TEHRAN (Reuters) - Iran’s president declared victory over the United States on Wednesday and the head of a U.N. watchdog said Iran had been “somewhat vindicated” by a U.S. report that it halted its nuclear weapons program in 2003.
President George W. Bush called for Tehran to “come clean” on its nuclear activities and stop its enrichment of uranium which can potentially be used to make atomic bombs.
But Iranian President Mahmoud Ahmadinejad said Iran would press ahead with its nuclear program which the Islamic Republic says has only peaceful civilian aims.
“Today, the Iranian nation is victorious but you (the United States) are empty-handed,” Ahmadinejad said in a televised speech to a rally in the western Iranian city of Ilam.
The U.S. National Intelligence Estimate (NIE) report published on Monday said Iran had stopped its nuclear weapons program four years ago. It said Iran was continuing to develop the technical means that could be applied to producing weapons.
The report appeared likely to increase resistance from Russia and China to U.S. demands, backed by France and Britain, for a third round of United Nations sanctions against Iran over its nuclear ambitions.
“We of course will be actively pushing for a third U.N. Security Council resolution,” White House spokesman Tony Fratto told reporters. “Anyone who thinks the threat from Iran has receded or diminished, I think is just naive and is not paying attention to the facts.”
Mohamed ElBaradei, head of the International Atomic Energy Agency, said the report gave Iran a chance to resolve the crisis and former chief UN arms inspector Hans Blix said it meant there would be no military action against Iran “in the intermediate future”.
“It opens a window of opportunity for Iran now because Iran obviously has been somewhat vindicated in saying they have not been working on a weapons program at least for the last few years,” ElBaradei told a news conference in Brazil’s capital.
“The report gives me a sigh of relief because it is consistent with our assessment ... We have not seen a smoking gun in the last few years but we still have work that needs to be performed.”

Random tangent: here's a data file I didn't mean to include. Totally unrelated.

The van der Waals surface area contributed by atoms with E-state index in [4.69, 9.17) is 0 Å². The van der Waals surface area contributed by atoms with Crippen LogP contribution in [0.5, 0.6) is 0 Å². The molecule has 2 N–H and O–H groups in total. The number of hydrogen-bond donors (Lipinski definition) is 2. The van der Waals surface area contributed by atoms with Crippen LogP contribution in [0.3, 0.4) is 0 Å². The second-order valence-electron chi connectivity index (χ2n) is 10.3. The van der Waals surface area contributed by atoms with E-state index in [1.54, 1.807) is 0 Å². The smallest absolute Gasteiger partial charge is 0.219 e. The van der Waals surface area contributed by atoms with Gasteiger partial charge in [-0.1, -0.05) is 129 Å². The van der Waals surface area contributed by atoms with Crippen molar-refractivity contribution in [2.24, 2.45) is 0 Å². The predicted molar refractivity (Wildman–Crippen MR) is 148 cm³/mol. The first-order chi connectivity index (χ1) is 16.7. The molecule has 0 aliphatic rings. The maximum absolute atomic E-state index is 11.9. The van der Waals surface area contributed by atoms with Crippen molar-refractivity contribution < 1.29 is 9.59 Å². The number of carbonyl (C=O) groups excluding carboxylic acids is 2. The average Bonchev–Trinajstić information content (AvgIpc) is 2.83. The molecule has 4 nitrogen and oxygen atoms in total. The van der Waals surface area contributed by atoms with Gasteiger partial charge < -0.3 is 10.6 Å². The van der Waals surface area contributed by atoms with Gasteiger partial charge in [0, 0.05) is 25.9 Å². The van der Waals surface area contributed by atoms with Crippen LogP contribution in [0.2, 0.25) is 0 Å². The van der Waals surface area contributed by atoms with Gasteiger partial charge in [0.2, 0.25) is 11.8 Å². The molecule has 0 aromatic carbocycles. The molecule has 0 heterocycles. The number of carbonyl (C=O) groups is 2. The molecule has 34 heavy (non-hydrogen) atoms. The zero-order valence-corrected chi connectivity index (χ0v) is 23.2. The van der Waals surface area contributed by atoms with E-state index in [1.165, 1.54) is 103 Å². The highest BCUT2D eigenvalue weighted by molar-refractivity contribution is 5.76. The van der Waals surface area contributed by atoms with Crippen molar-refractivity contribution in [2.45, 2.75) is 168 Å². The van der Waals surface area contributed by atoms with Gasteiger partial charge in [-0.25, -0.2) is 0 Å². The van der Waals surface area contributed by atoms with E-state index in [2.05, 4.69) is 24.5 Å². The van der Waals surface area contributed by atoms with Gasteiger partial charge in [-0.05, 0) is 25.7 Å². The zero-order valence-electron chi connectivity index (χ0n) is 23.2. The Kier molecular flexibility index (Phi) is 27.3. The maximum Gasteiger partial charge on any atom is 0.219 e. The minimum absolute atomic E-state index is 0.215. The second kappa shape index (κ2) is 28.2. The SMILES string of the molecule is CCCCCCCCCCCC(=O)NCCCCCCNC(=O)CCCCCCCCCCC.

Bush said Britain, France, Germany and Russia continue to regard the nuclear issue as a problem and he called on Iran to explain its nuclear activities.
“The Iranians have a strategic choice to make — they can come clean with the international community about the scope of their nuclear activities and fully accept the longstanding offer to suspend their enrichment program and come to the table and negotiate, or they can continue on a path of isolation that is not in the best interest of the Iranian people,” Bush said.
France said there was “growing consensus” among world powers including China and Russia on moving talks on Iran’s nuclear program to New York next week to prepare a sanctions resolution.
French U.N. Ambassador Jean-Maurice Ripert said the intelligence report would not stop plans for such a resolution because Iran was still in defiance of two Security Council resolutions demanding it halt uranium enrichment.
British Foreign Secretary David Miliband backed the French stance. “That defiance remains the case today,” he told a joint news conference with Chinese Foreign Minister Yang Jiechi.
China reacted to the NIE report by saying “things have changed” and Yang said Beijing wanted the dispute resolved through negotiation.
“We hope that all the parties will work together to seek and realize an eventual peaceful resolution of this issue through negotiations,” Yang told a meeting organized by the Chatham House international affairs think-tank in London.
China only reluctantly backed two previous sets of U.N. sanctions aimed at making Iran stop uranium enrichment.
However, an unnamed French diplomat said after talks between world powers in Paris on Saturday that China appeared to be looking for an agreement on new U.N. sanctions.
“The Chinese have not indicated to us that their views on the next resolution have changed between the meeting on Saturday and now,” U.S. State Department deputy spokesman Tom Casey told reporters in Washington on Wednesday.
Russia, also part of the Security Council, said the report should be taken into account when considering fresh sanctions, adding that Russian intelligence also had no evidence that Iran had an atomic arms program before 2003.
During a visit to the Ethiopian capital Addis Ababa on Wednesday, U.S. Secretary of State Condoleezza Rice said: “The Iranian regime remains problematic, a dangerous regime”.
Additional reporting by Parisa Hafezi in Tehran, Sue Pleming in Addis Ababa, Christian Lowe in Moscow and Isabel Versiani in Brasilia; Writing by Edmund Blair; Editing by Philippa Fletcher